Ambrose met Monday with representatives from the Thalidomide Victims Association of Canada.
In a statement, she says all Canadians empathize with the pain and suffering thalidomide survivors have endured since the 1960s.
She adds that it's clear their health needs have changed and they require ongoing support, but she is not announcing anything specific in terms of a government action plan or financial support.
Thalidomide victims have called for more financial support from Ottawa. All the victims were born to mothers who took the government-approved anti-nausea drug in the 1950s and 60s without knowing of its disastrous side-effects.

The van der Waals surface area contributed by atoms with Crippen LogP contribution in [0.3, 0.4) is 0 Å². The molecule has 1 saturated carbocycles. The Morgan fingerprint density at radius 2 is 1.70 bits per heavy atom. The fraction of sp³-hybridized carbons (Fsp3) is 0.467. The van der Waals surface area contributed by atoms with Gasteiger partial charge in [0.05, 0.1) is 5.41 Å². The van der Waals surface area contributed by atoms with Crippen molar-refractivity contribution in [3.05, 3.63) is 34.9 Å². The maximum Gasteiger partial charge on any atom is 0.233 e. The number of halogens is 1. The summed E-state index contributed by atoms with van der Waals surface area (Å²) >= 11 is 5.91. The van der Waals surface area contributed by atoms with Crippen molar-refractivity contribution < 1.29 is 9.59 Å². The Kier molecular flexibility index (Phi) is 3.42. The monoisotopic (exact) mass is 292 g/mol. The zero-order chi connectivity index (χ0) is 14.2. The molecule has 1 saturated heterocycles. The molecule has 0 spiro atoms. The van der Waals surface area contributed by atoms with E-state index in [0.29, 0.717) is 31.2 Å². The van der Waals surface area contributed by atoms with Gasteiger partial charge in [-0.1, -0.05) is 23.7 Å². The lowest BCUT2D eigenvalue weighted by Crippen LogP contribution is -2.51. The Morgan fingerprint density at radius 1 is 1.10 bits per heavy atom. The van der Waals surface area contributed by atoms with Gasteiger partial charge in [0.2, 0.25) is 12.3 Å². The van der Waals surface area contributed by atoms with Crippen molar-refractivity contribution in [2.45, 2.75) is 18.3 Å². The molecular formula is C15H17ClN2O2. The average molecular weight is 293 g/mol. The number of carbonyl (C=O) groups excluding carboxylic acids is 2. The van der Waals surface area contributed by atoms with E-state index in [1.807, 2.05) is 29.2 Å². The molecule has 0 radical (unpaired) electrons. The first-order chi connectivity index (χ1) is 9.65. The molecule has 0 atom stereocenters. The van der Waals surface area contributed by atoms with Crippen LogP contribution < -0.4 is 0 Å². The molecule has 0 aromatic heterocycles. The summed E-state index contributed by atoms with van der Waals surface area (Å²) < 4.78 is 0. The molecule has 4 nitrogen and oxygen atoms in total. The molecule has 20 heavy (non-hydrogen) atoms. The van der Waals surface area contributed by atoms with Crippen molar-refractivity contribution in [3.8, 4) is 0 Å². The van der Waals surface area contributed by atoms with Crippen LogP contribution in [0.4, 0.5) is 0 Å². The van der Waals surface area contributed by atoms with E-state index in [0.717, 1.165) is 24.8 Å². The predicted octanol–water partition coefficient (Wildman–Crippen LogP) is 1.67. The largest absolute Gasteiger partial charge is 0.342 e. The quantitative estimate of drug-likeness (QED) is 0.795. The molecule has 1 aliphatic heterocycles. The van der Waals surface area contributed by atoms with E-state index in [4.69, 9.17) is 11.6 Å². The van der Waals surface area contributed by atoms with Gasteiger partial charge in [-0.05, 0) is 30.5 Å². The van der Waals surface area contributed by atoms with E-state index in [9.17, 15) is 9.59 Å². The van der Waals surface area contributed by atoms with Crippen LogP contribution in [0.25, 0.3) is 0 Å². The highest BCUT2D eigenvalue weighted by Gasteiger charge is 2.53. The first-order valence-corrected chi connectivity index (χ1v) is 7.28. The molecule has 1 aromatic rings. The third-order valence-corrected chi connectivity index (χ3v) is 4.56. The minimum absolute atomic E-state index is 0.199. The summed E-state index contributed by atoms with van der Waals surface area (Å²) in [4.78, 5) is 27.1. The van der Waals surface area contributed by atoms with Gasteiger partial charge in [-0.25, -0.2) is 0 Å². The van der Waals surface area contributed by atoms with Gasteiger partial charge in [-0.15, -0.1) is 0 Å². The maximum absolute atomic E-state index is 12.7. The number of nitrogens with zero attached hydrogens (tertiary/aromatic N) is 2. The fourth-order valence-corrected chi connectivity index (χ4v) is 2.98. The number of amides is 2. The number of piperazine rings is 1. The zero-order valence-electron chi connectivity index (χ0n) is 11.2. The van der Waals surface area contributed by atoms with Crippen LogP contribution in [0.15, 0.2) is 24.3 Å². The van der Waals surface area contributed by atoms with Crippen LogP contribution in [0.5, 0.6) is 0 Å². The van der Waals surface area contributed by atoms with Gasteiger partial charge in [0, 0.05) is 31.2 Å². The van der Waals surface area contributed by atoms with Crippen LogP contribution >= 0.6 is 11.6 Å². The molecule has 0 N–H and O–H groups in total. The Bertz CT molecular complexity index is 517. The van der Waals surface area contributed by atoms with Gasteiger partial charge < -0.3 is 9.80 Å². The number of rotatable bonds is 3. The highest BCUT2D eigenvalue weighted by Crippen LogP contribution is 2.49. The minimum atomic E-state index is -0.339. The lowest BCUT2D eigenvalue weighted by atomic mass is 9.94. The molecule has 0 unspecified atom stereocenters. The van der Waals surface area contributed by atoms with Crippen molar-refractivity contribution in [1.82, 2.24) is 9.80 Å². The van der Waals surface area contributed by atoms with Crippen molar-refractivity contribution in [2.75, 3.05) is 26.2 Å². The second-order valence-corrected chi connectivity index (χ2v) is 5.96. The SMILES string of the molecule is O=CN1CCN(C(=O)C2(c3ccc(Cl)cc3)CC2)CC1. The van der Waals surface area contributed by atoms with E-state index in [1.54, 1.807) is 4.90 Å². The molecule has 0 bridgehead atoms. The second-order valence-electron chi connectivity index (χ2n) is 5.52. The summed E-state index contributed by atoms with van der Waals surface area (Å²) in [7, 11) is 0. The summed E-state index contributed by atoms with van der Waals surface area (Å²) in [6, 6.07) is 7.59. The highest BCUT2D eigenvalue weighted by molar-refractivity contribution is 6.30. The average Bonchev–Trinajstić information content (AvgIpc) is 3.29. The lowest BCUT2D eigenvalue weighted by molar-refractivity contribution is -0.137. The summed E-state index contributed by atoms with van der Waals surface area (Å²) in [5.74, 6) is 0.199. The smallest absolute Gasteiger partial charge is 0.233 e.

The meeting came the same day as the House of Commons unanimously supported a New Democrat motion of support for the victims.
"Thalidomide victims have waited 50 years to get the government's support," said NDP Health critic Libby Davies. "We wish it had come sooner, but we're pleased that they will finally receive the compensation they deserve thanks to our motion."
Ambrose called Monday's meeting "a step forward in building a partnership to find a solution."
"Our government is committed to working with the Thalidomide Victims Association of Canada to determine how we can best support their health needs going forward."
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